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Change history

  • 15 January 2018

    A correction to this article has been published and is linked from the HTML version of this paper. The error has been fixed in the paper.

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Acknowledgements

This work is supported by the National Natural Science Foundation of China (Grant Nos: 11504049, 11474052); Natural Science Foundation of Jiangsu Province (Grant No: BK20150593); National Key Basic Research Program of China (Grant No. 2015CB352002).

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  1. Advanced Photonics Center, Southeast University, Nanjing, 210096, China

    • Yanbao Ma
    • , Guanghao Rui
    • , Bing Gu
    •  & Yiping Cui

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Contributions

G.R. was responsible for the original research concept and physical interpretation. Y.M. and G.R. were responsible for the numerical simulations. Y.M., G.R., B.G. and Y.C. wrote the manuscript.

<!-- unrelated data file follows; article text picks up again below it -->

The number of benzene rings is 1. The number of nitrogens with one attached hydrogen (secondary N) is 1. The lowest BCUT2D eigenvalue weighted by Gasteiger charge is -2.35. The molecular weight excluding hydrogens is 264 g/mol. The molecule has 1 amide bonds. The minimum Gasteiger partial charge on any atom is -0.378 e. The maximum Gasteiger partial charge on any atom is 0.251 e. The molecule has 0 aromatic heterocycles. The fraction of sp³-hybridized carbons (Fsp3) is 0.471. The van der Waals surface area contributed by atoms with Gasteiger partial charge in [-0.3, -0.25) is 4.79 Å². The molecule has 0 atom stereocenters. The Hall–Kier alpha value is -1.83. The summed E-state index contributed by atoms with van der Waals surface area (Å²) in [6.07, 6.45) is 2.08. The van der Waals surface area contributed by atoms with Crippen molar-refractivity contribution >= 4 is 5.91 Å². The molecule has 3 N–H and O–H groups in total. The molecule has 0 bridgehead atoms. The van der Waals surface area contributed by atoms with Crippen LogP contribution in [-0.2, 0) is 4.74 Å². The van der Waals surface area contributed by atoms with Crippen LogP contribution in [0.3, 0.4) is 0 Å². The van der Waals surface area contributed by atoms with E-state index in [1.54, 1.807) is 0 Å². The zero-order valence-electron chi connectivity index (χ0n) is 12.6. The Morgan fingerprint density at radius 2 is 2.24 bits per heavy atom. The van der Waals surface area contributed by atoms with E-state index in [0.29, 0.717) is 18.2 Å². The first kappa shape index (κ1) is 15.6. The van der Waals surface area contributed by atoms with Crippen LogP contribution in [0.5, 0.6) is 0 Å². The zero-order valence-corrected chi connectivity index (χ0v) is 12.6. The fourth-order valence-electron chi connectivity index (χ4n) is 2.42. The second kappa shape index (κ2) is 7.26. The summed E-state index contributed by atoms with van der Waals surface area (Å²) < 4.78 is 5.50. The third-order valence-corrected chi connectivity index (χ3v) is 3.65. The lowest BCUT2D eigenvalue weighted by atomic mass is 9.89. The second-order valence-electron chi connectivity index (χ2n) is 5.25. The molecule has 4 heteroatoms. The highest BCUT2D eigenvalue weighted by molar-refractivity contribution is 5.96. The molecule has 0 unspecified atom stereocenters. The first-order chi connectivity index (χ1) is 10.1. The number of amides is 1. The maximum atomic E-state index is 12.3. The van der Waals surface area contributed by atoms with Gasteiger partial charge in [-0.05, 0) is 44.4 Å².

Competing Interests

The authors declare that they have no competing interests.

Corresponding authors

Correspondence to Guanghao Rui or Yiping Cui.

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https://doi.org/10.1038/s41598-017-14449-y

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A correction to this article is available online at https://doi.org/10.1038/s41598-018-19647-w.